At about mile 50 we were averaging 23.3 MPH. I was feeling great, and my bike was riding like a dream. I noticed some of the riders seemed to be struggling with the pace, and so I was not surprised when we lost a significant portion of the lead group when they dropped off at one of the mid-point SAG stops.
I drained my first water bottle about two-thirds of the way into the ride, and I knew completing the final 30 miles on one bottle would be no problem. This provided a bit of mental relief, as I definitely did not want to go through what happened at the MDBF century again. Riding dehydrated sucks!
At mile 70 the hills had done very little damage to our average: we were sitting right at 23.2 MPH, and I was feeling really solid.
There was a small breakaway group that managed to gap the lead peloton by about 2 minutes. The Brick City guys–all of whom are exceptionally strong riders–organized a rotating paceline to bring the breakaway back in. It took about seven miles of very hard riding, but eventually the pace car was back in sight, and the breakaway was shut down. That was an impressive display of teamwork and really strong riding.
Roger Sutton added a much more detailed recounting of the breakaway chase on Facebook, and he has graciously allowed me to re-post it here:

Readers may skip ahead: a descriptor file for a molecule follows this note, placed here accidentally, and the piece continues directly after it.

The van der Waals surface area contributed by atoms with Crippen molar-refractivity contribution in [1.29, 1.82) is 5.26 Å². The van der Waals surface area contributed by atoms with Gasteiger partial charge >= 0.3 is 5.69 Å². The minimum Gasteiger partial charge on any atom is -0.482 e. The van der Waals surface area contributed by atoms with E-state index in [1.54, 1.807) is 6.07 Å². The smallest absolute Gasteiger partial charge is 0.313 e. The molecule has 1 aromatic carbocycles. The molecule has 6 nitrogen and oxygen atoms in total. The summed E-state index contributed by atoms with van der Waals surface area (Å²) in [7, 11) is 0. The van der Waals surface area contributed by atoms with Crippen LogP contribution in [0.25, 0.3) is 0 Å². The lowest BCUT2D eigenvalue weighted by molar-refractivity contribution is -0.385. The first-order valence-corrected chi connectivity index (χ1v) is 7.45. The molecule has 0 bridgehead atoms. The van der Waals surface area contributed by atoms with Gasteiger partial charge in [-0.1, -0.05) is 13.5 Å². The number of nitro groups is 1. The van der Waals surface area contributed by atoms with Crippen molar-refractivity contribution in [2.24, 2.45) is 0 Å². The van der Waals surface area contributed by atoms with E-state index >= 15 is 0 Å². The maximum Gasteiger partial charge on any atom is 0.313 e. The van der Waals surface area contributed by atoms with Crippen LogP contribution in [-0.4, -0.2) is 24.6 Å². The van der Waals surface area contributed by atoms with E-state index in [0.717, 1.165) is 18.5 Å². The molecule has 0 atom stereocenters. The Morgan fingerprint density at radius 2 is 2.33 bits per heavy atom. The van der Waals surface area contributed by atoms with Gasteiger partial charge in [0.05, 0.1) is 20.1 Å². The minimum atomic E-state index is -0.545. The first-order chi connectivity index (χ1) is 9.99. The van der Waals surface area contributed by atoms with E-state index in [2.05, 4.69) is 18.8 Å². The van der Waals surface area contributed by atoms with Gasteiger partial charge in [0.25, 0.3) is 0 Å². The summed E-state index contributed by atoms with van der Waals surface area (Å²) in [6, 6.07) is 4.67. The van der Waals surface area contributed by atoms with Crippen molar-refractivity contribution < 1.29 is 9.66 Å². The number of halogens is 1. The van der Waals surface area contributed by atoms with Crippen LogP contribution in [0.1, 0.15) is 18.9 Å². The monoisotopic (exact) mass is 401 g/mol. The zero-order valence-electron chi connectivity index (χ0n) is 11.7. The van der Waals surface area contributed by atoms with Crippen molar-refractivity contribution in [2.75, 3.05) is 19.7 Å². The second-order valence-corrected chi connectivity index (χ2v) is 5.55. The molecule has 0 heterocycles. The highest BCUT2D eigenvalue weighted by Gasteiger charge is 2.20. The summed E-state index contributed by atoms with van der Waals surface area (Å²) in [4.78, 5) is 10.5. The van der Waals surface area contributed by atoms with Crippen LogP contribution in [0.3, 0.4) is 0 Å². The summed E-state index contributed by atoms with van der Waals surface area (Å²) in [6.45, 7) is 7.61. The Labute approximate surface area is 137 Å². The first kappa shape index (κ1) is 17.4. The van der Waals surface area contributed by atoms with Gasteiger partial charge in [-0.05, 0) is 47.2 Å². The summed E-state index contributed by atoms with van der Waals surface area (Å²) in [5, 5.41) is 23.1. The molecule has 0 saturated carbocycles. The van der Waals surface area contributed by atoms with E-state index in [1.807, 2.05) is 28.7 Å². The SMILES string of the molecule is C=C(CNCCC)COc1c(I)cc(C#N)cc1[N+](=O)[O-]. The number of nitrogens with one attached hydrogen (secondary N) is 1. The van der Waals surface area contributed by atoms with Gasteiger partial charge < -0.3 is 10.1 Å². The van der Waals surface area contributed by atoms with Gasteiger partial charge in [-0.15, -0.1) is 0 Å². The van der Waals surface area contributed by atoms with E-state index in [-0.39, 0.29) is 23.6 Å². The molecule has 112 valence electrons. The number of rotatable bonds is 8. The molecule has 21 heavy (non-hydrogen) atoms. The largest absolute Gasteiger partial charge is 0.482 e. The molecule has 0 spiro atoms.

“John mentions the breakaway that had a 2 minute (maybe more) gap. I’m going to expand on that a bit…
They were gone and would have soloed to the end. The lead GCC pace car was completely out of sight. John Murray (powerhouse of Brick City Bicycles group) told Steve Mace and I that if we didn’t close the gap ASAP it was over. Our group still had 40 riders, but no one wanted to take responsibility for a chase so far from the finish (hell, I didn’t want to either). John, Steve and I went to the front and lifted the pace hoping some riders would join in and help, but that didn’t happen. After a few of miles of hard riding, a couple of more of the familiar Brick City Kits appeared at the front: Brad Scott joined us, and also John Stone.
John had the BCB jersey on and, although he didn’t really know the other guys, he joined in for the chase. It became clear that no one else was going to help, and the five of us went from long pulls into a quick rotating paceline. John Stone is fairly new to this (at least at the speeds and power levels we were riding) but after only a few turns through he blended right into the group. We did not stop until the lead car was back in sight and we had actually pulled all the way to that breakaway. It was cool.
In the process we also shed about half of the chase group and the remainders fought it out to the finish, only to be buried in the final few miles by a solo effort off the front by John Murray (BCB).